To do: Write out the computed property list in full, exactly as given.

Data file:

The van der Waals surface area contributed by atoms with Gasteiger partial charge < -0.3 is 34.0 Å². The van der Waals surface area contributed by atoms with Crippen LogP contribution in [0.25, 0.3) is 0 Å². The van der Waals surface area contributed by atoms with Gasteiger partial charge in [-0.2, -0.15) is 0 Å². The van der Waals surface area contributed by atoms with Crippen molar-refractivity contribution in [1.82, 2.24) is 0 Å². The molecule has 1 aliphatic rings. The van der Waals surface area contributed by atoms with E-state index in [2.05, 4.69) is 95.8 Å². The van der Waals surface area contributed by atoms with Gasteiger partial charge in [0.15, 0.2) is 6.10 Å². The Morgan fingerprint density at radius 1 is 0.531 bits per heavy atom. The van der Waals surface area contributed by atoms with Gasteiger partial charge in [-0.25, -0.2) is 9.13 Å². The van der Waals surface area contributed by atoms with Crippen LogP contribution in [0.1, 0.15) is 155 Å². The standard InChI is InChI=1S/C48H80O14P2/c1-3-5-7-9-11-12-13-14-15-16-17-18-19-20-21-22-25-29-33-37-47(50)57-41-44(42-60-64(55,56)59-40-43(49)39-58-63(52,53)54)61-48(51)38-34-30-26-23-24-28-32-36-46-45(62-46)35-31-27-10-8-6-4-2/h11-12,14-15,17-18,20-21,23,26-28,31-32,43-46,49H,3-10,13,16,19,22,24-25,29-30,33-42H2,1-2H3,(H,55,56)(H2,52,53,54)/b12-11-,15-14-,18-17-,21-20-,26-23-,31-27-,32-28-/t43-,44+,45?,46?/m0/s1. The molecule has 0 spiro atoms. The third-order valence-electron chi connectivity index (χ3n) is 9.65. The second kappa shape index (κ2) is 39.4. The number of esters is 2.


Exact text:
The van der Waals surface area contributed by atoms with Gasteiger partial charge < -0.3 is 34.0 Å². The van der Waals surface area contributed by atoms with Crippen LogP contribution in [0.25, 0.3) is 0 Å². The van der Waals surface area contributed by atoms with Gasteiger partial charge in [-0.2, -0.15) is 0 Å². The van der Waals surface area contributed by atoms with Crippen molar-refractivity contribution in [1.82, 2.24) is 0 Å². The molecule has 1 aliphatic rings. The van der Waals surface area contributed by atoms with E-state index in [2.05, 4.69) is 95.8 Å². The van der Waals surface area contributed by atoms with Gasteiger partial charge in [0.15, 0.2) is 6.10 Å². The Morgan fingerprint density at radius 1 is 0.531 bits per heavy atom. The van der Waals surface area contributed by atoms with Gasteiger partial charge in [-0.25, -0.2) is 9.13 Å². The van der Waals surface area contributed by atoms with Crippen LogP contribution in [0.1, 0.15) is 155 Å². The standard InChI is InChI=1S/C48H80O14P2/c1-3-5-7-9-11-12-13-14-15-16-17-18-19-20-21-22-25-29-33-37-47(50)57-41-44(42-60-64(55,56)59-40-43(49)39-58-63(52,53)54)61-48(51)38-34-30-26-23-24-28-32-36-46-45(62-46)35-31-27-10-8-6-4-2/h11-12,14-15,17-18,20-21,23,26-28,31-32,43-46,49H,3-10,13,16,19,22,24-25,29-30,33-42H2,1-2H3,(H,55,56)(H2,52,53,54)/b12-11-,15-14-,18-17-,21-20-,26-23-,31-27-,32-28-/t43-,44+,45?,46?/m0/s1. The molecule has 0 spiro atoms. The third-order valence-electron chi connectivity index (χ3n) is 9.65. The second kappa shape index (κ2) is 39.4. The number of esters is 2.